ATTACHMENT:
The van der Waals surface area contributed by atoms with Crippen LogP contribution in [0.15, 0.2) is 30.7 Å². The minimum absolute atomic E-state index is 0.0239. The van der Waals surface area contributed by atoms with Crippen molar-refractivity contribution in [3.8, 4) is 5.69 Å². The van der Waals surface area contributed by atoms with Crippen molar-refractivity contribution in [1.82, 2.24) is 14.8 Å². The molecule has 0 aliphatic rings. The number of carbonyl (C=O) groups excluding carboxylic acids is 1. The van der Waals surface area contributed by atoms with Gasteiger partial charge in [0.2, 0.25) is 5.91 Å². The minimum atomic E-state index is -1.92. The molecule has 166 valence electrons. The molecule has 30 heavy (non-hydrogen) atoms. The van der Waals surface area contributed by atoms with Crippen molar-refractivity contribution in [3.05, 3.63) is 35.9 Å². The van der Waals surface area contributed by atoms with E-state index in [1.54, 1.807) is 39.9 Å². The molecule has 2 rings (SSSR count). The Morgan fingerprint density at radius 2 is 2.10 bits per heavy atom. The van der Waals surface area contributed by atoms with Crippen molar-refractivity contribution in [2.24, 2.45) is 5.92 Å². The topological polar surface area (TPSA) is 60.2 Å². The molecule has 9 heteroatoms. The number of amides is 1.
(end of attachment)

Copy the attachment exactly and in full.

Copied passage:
The van der Waals surface area contributed by atoms with Crippen LogP contribution in [0.15, 0.2) is 30.7 Å². The minimum absolute atomic E-state index is 0.0239. The van der Waals surface area contributed by atoms with Crippen molar-refractivity contribution in [3.8, 4) is 5.69 Å². The van der Waals surface area contributed by atoms with Crippen molar-refractivity contribution in [1.82, 2.24) is 14.8 Å². The molecule has 0 aliphatic rings. The number of carbonyl (C=O) groups excluding carboxylic acids is 1. The van der Waals surface area contributed by atoms with Gasteiger partial charge in [0.2, 0.25) is 5.91 Å². The minimum atomic E-state index is -1.92. The molecule has 166 valence electrons. The molecule has 30 heavy (non-hydrogen) atoms. The van der Waals surface area contributed by atoms with Crippen molar-refractivity contribution in [3.05, 3.63) is 35.9 Å². The van der Waals surface area contributed by atoms with E-state index in [1.54, 1.807) is 39.9 Å². The molecule has 2 rings (SSSR count). The Morgan fingerprint density at radius 2 is 2.10 bits per heavy atom. The van der Waals surface area contributed by atoms with Crippen molar-refractivity contribution in [2.24, 2.45) is 5.92 Å². The topological polar surface area (TPSA) is 60.2 Å². The molecule has 9 heteroatoms. The number of amides is 1.